The third project meeting of LIFE RESILIENT FORESTS was held last november in the town of Jülich, Germany. The project is developing a software which will support decision makers in the choice of optimal forest management systems, in order to maximize forest ecosystem services.
We are very satisfied with the progress of the project, the work of the first year is very positive both for the initial results and for the engagement of the partners and the interests that we are receiving from stakeholders. These are main considerations made by the project partners after the third project meeting which was held on 12 and 13 of November in Juelich (Germany), whose aim was to understand the state of executuon of the work in orde to plan the next steps for 2020.
During the meeting all partners shared the latest advancements in each task of the project and discussed how to improve the Decision Support System tool.
During the meeting all partners shared the latest advancements in each task of the project, they discussed how to improve the Decision Support System tool which is under development and in particuar the the variables which will be incorporated in the tool. The software will determine which type of forest management is optimal in order to maximize the economic viability of forest ecosystem services. For this reason we have selected water, biomass, fire risk and climate resilience as the main indicators for the tool. At the meeting in Germany we defined the variables which must include those final indicators, explained María González, IIAMA researcher and project partner.
Regarding fire risk, partners agreed that the model will include the Canadian Fire Weather Index, together with other indicators such as the fire intensity, speed of propagation, vertical-horizontal transition and the tree survival probability These variables will be linked to the costs of fire extinction and restoratioon, in order estimate the economic benefit of forest management, explained María.
Partners also agreed that the climate change projections at European level and at the catchment scale will be observed, in addition to how these will affect the different scenarios of water resource availability. A repository of climate projections at regional scale will be also created. The researchers of IIAMA Instituto de Ingeniería del Agua y Medio Ambiente de la Universitat Politècnica de València (IIAMA-UPV) presented the main technical characteristis of the DSS tool which is under development and which will be calibrated in relation to the specific features of each catchement, keeping climate change resilience as the common factor.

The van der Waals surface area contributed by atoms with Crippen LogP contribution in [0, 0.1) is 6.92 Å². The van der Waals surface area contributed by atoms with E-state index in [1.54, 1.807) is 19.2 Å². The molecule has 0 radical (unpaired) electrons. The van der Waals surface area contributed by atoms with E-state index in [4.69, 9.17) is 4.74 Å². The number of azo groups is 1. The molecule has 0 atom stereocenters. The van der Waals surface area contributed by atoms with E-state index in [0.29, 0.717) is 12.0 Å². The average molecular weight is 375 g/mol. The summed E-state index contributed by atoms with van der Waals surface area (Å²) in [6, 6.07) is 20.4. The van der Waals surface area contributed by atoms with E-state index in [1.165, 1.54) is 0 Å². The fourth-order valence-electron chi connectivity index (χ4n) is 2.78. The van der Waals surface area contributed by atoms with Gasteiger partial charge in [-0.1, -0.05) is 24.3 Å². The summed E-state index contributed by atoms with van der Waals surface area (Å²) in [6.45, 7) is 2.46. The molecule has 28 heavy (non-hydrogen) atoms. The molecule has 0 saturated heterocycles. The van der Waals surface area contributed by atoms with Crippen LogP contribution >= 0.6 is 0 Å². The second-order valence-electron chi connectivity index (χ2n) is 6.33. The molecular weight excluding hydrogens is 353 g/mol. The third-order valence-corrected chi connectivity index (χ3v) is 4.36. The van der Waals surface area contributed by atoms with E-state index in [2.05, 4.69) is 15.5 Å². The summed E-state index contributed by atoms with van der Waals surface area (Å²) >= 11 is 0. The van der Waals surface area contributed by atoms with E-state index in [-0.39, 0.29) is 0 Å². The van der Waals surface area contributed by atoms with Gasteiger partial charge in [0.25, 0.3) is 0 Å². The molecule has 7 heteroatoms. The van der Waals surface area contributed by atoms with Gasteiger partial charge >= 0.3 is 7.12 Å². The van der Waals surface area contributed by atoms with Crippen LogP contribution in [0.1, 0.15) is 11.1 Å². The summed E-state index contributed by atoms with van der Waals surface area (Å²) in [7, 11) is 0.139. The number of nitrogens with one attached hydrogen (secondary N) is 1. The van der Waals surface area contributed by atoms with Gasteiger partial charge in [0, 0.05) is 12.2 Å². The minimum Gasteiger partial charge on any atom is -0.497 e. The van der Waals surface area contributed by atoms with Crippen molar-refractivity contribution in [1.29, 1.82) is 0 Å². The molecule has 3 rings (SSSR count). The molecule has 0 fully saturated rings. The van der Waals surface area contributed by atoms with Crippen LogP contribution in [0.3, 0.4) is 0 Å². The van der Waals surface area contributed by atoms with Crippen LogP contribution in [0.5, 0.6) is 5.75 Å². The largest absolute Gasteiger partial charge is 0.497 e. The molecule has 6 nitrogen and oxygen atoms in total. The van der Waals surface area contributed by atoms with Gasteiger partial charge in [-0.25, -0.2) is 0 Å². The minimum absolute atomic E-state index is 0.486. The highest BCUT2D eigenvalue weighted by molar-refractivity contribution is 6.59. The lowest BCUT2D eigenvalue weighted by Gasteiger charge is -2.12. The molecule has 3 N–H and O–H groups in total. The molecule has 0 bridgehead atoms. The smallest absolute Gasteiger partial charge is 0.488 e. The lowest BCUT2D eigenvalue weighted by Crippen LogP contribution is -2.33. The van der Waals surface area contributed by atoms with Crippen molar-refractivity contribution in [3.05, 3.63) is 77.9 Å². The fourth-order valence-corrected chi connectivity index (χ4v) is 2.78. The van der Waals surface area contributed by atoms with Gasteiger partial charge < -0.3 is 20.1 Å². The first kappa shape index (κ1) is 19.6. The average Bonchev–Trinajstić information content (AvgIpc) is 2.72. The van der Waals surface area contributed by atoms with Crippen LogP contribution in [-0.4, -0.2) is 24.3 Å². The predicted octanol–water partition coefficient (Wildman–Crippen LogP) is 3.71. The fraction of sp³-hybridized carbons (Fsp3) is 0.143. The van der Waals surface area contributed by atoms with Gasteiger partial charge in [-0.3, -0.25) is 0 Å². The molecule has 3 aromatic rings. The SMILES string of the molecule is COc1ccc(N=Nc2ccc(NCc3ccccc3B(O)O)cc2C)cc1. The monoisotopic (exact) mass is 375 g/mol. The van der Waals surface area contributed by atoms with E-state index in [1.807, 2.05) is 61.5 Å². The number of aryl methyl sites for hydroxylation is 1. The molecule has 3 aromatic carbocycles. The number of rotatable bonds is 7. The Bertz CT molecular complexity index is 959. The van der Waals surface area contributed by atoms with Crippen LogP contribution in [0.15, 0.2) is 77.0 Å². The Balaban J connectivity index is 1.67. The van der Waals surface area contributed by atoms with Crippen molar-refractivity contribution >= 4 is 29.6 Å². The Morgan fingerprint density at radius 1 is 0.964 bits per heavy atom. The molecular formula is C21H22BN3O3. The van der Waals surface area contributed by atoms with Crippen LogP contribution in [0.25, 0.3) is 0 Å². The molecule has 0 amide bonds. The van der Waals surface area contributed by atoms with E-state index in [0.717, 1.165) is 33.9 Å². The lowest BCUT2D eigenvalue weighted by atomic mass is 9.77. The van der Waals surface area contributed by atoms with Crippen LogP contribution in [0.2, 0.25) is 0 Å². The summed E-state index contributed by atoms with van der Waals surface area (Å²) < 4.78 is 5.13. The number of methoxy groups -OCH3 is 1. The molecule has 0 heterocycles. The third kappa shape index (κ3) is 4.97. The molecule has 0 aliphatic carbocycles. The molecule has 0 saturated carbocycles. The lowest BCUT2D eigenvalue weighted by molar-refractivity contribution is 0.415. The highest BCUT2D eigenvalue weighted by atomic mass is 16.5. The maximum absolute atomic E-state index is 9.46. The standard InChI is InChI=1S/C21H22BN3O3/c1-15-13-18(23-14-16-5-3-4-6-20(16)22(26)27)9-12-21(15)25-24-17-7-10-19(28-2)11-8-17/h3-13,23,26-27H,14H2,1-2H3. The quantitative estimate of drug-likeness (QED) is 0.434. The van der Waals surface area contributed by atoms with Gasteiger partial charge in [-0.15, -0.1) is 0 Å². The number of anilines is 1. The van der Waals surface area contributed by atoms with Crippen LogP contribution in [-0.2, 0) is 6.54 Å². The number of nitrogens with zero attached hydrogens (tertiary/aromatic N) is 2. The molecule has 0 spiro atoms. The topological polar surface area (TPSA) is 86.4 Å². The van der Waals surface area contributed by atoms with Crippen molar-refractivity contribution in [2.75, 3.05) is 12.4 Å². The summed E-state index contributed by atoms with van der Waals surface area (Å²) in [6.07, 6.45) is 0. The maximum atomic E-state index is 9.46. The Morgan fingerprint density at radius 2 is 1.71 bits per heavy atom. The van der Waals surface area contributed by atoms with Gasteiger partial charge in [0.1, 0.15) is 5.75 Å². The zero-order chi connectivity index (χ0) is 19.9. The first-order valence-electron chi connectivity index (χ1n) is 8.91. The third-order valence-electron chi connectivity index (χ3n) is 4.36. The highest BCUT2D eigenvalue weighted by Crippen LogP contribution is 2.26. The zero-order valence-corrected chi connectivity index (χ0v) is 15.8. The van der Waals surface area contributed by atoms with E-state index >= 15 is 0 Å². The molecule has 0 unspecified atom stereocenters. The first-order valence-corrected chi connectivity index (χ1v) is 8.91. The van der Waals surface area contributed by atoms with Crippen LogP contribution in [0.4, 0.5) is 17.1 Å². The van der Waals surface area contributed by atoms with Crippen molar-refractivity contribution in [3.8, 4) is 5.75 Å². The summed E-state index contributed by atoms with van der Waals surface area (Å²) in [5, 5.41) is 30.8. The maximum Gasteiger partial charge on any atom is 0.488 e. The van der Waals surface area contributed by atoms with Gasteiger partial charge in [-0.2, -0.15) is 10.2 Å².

“ The model will be applied to the Carraixet catchment first, and then it will be replicated in the catchment of Turia, as well as in other selected areas in Portugal and in Germany”, María González said. We expect a beta version of the complete software to be fully available by the end of 2020.
The partners foresee to have a fully usable beta version of the DSS tool available by the end of 2020, the second year of the project. In this way, the tool will be presented to different audiences, including public authorities, forest management companies and professionals. “One of the objectives of this research is the transferability and applicability of the results. For this reason, during the initial phase of the project we organized a series of meetings to present the project and to increase the collaboration with technical experts through the forumlation of interactive questionnaires, whose evaluation will feed into the configuration of the DSS tool, said María.
Visiting the RESILIENT FORESTS test site in Wüstebach
On the second day of the meeting partners also had the opportunity to visit the Wüstebach forest catchment managed by RESILIENT FORESTS partners of the Jülich Forschingszentrum. The site is located inside the Eifel National Park and covers an area of 38.5 ha, with mean altitude of about 610 m. The mean annual precipitation is about 1200 mm. The Wüstebach catchment is part of the Lower Rhine Valley-Eifel observatory of TERENO (a network of terrestrial environmental observatories).
Norway Spruce planted in 1946 is the prevailing vegetation type that was established for timber production after World War II. During late summer/early autumn of 2013, trees were almost completely removed in an area of 9 ha by the national park forest management to promote the natural regeneration of near-natural beech forest. Within this context, the effects of such a disturbance on forest ecosystem functioning are currently investigated in a deforestation experiment in the Wüstebach catchment. The deforestation of about 9 ha of Spruce forest took place in summer 2013.
This experimental site was established in 2004 in order to investigate the effects of deforestation on the ecosystem, hydrological and biogeochemical processes using an integrated observation approach. To this end the site was instrumented to allow for a detailed long-term monitoring of meteorological states and fluxes (above and below the canopy), runoff discharge, groundwater levels, dynamics of soil water content patterns, soil respiration, chemical soil properties, solute concentrations in soil and stream of important elements and stable isotopes, and sediment transport. (source: deims.org)